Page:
Non-governmental organisations (NGOs) are organisations that have not been set up by agreements between governments, and are principally independent from any government agenda. The World Bank defines an NGO as:
an organisation that pursues activities to relieve suffering, and/or promote the interests of the poor, and/or protect the environment, and/or provide basic social services and/or undertake community development.
International non-governmental organisations (INGOs) are similar to national non-governmental organisations (NNGOs), but have offices and programmes around the world to work in many different countries in accordance with their specific expertise and capacity.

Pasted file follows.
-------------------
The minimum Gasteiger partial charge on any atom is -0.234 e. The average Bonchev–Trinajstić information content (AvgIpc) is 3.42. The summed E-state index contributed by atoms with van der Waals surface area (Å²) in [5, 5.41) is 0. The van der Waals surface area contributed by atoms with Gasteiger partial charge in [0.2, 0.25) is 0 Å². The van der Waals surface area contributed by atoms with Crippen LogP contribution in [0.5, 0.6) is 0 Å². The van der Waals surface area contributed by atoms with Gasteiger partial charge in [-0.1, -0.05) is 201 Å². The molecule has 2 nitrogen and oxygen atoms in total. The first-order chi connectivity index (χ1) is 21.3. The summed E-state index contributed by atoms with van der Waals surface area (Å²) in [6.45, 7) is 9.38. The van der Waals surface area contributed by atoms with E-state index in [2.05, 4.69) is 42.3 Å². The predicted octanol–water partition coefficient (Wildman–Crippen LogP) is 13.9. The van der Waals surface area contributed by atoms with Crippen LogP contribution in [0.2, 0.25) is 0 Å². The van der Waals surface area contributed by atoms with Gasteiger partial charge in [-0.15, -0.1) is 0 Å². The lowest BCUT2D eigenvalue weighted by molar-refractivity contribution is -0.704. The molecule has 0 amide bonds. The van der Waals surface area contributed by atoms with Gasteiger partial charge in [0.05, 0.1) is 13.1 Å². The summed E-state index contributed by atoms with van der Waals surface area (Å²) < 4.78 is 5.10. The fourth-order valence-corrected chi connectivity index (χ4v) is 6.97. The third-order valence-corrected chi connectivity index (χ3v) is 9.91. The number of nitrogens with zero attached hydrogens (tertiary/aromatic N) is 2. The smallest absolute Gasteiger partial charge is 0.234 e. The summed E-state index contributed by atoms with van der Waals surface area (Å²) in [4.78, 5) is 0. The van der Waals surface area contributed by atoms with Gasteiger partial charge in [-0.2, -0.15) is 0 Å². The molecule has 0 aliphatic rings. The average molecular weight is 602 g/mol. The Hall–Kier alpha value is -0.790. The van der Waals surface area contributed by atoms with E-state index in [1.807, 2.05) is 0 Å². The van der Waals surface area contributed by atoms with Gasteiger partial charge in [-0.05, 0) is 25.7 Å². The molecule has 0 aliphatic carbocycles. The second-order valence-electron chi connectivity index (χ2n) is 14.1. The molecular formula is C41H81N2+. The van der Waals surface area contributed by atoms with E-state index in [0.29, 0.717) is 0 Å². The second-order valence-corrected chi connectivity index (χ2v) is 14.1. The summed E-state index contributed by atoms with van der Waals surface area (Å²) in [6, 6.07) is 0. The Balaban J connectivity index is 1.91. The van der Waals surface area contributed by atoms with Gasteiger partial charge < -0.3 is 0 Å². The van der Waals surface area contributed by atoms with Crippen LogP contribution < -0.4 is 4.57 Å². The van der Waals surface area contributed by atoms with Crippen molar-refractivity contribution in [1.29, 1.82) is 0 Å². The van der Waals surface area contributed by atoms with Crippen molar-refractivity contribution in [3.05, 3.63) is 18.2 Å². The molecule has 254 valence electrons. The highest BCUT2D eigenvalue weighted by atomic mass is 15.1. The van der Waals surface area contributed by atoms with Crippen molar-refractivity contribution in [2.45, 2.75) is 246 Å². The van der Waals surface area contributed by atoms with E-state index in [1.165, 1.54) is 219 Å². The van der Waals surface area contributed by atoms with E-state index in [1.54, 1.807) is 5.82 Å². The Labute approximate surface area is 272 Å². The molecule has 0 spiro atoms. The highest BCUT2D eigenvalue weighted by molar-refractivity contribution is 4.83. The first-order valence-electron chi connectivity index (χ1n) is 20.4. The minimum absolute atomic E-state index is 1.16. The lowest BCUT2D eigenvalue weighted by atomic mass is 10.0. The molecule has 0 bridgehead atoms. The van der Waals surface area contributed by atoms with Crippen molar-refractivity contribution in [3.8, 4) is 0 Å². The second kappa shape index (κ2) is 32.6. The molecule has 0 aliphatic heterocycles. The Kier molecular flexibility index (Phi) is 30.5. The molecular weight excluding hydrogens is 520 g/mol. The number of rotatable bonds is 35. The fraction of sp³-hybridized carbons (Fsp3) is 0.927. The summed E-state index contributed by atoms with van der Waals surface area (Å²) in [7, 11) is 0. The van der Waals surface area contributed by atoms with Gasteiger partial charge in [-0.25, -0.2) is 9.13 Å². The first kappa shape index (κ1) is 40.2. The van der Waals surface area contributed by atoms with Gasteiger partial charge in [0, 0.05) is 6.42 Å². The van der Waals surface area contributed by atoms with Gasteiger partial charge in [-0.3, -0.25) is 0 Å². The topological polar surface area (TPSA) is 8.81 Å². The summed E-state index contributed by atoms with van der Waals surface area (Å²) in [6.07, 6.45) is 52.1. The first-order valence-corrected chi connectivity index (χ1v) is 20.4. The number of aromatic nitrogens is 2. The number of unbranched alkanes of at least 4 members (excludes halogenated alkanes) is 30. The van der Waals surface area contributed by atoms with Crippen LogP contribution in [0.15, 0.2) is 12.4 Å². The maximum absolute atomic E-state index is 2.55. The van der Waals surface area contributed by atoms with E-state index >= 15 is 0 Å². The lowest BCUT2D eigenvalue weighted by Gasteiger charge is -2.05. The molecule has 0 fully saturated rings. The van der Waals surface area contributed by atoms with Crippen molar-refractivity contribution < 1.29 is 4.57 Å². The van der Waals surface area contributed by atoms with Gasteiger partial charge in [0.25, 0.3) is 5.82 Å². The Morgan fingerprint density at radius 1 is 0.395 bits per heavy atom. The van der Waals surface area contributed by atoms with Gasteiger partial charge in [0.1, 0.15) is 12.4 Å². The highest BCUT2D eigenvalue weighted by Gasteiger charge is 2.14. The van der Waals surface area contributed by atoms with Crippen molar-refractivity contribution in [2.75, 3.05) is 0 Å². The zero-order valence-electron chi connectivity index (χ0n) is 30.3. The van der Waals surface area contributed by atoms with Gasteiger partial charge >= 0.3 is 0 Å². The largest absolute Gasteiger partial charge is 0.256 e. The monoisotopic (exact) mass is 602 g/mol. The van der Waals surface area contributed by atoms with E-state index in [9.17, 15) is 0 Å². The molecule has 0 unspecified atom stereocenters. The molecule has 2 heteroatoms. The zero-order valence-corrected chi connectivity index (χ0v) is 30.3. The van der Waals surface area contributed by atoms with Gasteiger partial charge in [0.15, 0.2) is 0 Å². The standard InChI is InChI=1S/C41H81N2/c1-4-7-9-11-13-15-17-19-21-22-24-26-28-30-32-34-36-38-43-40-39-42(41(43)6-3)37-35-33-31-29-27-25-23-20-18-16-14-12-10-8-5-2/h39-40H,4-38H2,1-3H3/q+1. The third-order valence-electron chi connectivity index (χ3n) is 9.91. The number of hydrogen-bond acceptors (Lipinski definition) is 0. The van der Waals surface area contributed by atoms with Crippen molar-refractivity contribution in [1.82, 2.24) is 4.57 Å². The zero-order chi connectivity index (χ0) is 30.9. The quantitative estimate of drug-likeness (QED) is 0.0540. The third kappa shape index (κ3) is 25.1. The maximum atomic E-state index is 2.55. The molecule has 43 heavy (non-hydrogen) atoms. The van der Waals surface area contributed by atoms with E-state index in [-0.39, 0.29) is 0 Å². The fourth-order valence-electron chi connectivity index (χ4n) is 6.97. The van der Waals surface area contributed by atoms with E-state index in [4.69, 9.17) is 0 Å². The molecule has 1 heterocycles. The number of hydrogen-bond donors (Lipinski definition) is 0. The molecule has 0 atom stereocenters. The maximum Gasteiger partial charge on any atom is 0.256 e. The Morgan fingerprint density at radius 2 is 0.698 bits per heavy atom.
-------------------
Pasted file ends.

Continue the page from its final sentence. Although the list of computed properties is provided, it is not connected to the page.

In accordance with Article 71 of the United Nations Charter, NGOs can have consultative status with the United Nations Economic and Social Council (UN ECOSOC). As such they are increasingly involved in international policymaking as partners of the UN.
Many International NGOs (INGOs) apply for funding for specific programmes from foreign government departments responsible for humanitarian and development assistance, such as the UK’s Department for International Development (DFID), Canada’s International Development Agency (CIDA), and from UN agencies. INGOs also have funding raised through voluntary corporate, public, and private donations.
INGOs work closely in partnership with communities, national and local authorities, UN agencies, national NGOs and other relevant stakeholders. These partnerships are vital to working effectively in challenging environments as well as to coordinating approaches and work.
Read more about the work of NGOs in Pakistan.